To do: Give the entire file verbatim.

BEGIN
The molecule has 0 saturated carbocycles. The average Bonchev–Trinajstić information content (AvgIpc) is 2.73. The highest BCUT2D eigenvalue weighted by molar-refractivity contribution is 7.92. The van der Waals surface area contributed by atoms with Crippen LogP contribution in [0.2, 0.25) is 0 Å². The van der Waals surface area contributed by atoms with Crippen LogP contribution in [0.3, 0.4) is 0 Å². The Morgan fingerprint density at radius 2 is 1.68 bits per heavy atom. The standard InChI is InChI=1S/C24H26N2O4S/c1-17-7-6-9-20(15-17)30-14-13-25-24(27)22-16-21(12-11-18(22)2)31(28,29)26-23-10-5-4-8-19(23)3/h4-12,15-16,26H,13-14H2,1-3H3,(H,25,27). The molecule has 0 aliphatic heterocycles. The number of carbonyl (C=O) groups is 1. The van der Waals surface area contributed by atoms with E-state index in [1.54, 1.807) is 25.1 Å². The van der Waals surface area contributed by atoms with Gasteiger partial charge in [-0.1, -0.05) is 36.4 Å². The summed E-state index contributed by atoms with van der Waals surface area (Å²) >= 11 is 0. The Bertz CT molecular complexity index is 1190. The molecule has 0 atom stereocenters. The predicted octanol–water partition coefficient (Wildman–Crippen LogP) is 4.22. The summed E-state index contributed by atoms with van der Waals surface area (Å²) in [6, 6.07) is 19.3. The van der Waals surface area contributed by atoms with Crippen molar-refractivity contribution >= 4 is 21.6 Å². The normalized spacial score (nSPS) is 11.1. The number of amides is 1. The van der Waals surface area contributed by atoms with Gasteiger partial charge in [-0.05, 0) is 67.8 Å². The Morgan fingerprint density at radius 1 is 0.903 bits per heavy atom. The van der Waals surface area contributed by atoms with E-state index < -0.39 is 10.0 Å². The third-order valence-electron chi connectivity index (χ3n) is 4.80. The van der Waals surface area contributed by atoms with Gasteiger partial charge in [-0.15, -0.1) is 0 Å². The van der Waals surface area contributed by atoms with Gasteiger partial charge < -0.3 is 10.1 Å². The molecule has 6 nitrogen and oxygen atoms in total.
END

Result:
The molecule has 0 saturated carbocycles. The average Bonchev–Trinajstić information content (AvgIpc) is 2.73. The highest BCUT2D eigenvalue weighted by molar-refractivity contribution is 7.92. The van der Waals surface area contributed by atoms with Crippen LogP contribution in [0.2, 0.25) is 0 Å². The van der Waals surface area contributed by atoms with Crippen LogP contribution in [0.3, 0.4) is 0 Å². The Morgan fingerprint density at radius 2 is 1.68 bits per heavy atom. The standard InChI is InChI=1S/C24H26N2O4S/c1-17-7-6-9-20(15-17)30-14-13-25-24(27)22-16-21(12-11-18(22)2)31(28,29)26-23-10-5-4-8-19(23)3/h4-12,15-16,26H,13-14H2,1-3H3,(H,25,27). The molecule has 0 aliphatic heterocycles. The number of carbonyl (C=O) groups is 1. The van der Waals surface area contributed by atoms with E-state index in [1.54, 1.807) is 25.1 Å². The van der Waals surface area contributed by atoms with Gasteiger partial charge in [-0.1, -0.05) is 36.4 Å². The summed E-state index contributed by atoms with van der Waals surface area (Å²) >= 11 is 0. The Bertz CT molecular complexity index is 1190. The molecule has 0 atom stereocenters. The predicted octanol–water partition coefficient (Wildman–Crippen LogP) is 4.22. The summed E-state index contributed by atoms with van der Waals surface area (Å²) in [6, 6.07) is 19.3. The van der Waals surface area contributed by atoms with Crippen molar-refractivity contribution >= 4 is 21.6 Å². The normalized spacial score (nSPS) is 11.1. The number of amides is 1. The van der Waals surface area contributed by atoms with Gasteiger partial charge in [-0.05, 0) is 67.8 Å². The Morgan fingerprint density at radius 1 is 0.903 bits per heavy atom. The van der Waals surface area contributed by atoms with E-state index < -0.39 is 10.0 Å². The third-order valence-electron chi connectivity index (χ3n) is 4.80. The van der Waals surface area contributed by atoms with Gasteiger partial charge in [-0.15, -0.1) is 0 Å². The van der Waals surface area contributed by atoms with Gasteiger partial charge < -0.3 is 10.1 Å². The molecule has 6 nitrogen and oxygen atoms in total.